12th February, 2022
The National Executive Committee of the Academic Staff Union of Universities will commence a two-day meeting today to finalize the union’s decision on an impending strike.
The meeting will take place at the University of Lagos, Akoka.
The union had warned that a strike will commence if nothing is done by the government between February 12 and 13.
ASUU is demanding that the Federal Government implement the Memorandum of Action it signed with the union last year.
The union claimed President Muhammadu Buhari is avoiding its responsibility by asking ministers to oversee the implementation of the MoA.
ASUU said, “It is wrong for President Muhammadu Buhari to assign two ministers to oversee the implementation of the Memorandum of Action signed last year with ASUU.
“First, the assigned ministers are not part of the agreement. Only the ministers of Finance and Education were part of the agreement.”
Another statement issued by the union read in part, “Our union, ASUU, is using this medium to call upon the Federal Government of Nigeria once again to implement the agreement it signed with ASUU. It is unfortunate to mention that the FG signed an agreement with the ASUU since 2009, but the agreement is not implemented till date.
“The agreement was renegotiated in the name of peace. But to our dismay, the government has refused to sign the renegotiated agreement. In order to make the implementation of the agreement easy for the FG, the union has limited its demand to only three.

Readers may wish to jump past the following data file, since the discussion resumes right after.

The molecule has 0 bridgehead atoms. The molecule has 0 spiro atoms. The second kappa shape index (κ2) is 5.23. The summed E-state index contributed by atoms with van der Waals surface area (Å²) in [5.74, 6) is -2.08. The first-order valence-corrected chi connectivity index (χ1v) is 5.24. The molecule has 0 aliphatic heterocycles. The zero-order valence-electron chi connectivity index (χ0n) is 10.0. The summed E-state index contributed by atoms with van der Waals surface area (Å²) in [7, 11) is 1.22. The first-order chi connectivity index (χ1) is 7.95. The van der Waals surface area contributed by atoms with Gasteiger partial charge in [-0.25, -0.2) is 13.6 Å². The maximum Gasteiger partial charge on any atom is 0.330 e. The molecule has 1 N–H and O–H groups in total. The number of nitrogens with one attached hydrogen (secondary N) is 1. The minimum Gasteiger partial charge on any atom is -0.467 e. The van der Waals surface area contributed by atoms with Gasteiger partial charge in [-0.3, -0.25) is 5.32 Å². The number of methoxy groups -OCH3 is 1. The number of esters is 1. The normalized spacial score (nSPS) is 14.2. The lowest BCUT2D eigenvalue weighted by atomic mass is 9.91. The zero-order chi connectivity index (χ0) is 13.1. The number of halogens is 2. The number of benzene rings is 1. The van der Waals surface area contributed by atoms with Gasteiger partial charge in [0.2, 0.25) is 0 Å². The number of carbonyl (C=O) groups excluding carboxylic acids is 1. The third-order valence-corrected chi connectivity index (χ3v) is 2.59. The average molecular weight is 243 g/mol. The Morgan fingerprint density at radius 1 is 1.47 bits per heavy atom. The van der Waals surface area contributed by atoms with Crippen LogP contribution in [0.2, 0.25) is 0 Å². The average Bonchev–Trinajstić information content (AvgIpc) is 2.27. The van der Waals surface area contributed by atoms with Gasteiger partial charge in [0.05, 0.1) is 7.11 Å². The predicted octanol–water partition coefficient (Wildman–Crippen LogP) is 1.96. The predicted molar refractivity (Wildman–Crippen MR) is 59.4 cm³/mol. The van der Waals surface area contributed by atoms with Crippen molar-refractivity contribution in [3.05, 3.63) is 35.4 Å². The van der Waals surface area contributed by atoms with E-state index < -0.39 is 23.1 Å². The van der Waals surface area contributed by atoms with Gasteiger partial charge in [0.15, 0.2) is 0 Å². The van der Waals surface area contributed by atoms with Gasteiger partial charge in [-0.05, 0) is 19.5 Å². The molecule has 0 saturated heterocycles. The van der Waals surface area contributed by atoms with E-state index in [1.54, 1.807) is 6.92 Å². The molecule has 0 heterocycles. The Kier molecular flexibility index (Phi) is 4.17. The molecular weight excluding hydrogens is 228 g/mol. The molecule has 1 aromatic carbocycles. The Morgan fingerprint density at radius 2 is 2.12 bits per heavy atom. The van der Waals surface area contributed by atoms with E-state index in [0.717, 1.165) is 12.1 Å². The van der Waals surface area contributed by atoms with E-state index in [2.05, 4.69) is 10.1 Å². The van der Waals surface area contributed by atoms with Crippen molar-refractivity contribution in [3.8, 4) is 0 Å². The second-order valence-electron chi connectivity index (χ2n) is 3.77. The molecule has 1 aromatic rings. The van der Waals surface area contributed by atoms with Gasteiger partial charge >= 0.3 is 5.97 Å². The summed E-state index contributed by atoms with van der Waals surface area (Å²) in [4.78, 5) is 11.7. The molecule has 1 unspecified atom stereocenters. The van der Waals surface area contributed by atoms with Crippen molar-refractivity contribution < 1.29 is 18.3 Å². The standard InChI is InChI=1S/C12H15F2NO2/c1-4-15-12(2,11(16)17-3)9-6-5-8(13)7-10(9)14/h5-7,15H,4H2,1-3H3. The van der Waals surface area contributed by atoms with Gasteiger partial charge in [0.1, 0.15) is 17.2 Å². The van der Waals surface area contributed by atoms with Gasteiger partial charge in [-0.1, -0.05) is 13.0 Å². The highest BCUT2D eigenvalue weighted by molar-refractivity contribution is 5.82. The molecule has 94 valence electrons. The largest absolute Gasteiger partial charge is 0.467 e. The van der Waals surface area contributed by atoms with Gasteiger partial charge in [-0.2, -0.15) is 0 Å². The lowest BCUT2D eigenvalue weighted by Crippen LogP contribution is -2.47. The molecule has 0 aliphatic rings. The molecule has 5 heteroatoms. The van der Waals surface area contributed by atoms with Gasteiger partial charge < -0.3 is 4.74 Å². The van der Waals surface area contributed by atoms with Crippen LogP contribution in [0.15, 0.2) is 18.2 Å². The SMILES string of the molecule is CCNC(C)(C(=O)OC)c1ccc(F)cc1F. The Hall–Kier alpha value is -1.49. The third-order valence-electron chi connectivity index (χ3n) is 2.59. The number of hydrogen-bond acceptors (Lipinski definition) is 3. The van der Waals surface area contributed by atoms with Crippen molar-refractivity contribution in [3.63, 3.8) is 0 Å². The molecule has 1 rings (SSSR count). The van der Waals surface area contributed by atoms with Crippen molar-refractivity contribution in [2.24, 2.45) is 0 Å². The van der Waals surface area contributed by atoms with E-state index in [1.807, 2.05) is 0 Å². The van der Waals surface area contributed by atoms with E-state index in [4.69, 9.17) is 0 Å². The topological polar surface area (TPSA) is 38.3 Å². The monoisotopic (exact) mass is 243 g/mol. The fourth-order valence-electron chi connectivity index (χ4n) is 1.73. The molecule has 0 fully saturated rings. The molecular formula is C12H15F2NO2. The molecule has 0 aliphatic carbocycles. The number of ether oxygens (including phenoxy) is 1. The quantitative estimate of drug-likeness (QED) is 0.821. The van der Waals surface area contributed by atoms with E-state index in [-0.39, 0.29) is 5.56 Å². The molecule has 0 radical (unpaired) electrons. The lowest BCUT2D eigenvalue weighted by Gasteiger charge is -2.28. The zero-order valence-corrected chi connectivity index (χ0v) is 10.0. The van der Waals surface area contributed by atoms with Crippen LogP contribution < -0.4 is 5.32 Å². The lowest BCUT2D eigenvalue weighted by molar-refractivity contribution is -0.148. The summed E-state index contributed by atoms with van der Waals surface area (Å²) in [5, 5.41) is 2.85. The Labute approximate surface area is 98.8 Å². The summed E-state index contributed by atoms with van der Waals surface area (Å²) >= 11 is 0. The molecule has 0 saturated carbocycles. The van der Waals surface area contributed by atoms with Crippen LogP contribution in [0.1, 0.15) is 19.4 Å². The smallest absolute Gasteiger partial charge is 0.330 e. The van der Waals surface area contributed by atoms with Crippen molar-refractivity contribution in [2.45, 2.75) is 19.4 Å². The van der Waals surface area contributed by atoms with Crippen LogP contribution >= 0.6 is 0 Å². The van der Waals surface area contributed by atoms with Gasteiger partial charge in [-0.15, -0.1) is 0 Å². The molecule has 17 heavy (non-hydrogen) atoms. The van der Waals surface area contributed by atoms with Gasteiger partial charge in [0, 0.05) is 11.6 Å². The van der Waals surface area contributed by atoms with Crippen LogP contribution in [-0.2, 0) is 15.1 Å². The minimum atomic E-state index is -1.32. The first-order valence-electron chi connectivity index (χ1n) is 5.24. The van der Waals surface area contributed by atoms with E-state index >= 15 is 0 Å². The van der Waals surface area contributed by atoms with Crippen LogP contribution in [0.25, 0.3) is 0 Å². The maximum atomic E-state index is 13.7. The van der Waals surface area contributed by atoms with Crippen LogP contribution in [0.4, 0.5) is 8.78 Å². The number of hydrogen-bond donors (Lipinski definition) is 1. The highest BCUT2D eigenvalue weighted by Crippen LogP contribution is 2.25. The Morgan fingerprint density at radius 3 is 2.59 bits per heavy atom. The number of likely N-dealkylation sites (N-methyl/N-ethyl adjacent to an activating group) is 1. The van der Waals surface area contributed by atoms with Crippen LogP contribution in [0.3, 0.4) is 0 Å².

“These include the signing/implementation of the renegotiated agreement of 2009; and the adoption of the University Transparency and Accountability Software instead of the controversial IPPIS.”
In reaction to the comment made by ASUU, the Minister of Labour and Employment, Chris Ngige had said:
“The truth is that ASUU’s grievances are with the NUC, the Ministry of Education and the Ministry of Communications and Digital Economy. The issues are the deployment of their UTAS and the White Paper report on the universities.
“You know that we at the Ministry of Labour are not their employer; the Education ministry is their employer. Our job here is to act as reconciliatory officers.
“The President has mandated his Chief of Staff and the Minister of Education as well as the Ministry of Labour to step in, but my job is to step in as the reconciliatory officer if both sides refuse to settle their grievances. We will surely look into the matter.”
However, with the government yet to make any public move, ASUU members present at today’s meeting would vote either for — or against the strike.
A source who spoke with journalists today said: “The president of our union is not the one to decide on the strike. Also, none of the officers is expected to unilaterally decide on it. The issues at stake are to be tabled and debated at the meeting.
“Then, all the NEC members will vote either for — or against the strike. Whatever we decide on Sunday would form the next line of action.”
Asked if there were enough grounds for the lecturers to go on strike, the source answered in the affirmative.
“Yes, we have even started the strike earlier than now. But as parents, we have been waiting for the government to yield the ground, and fulfil the agreements it voluntarily entered with us.”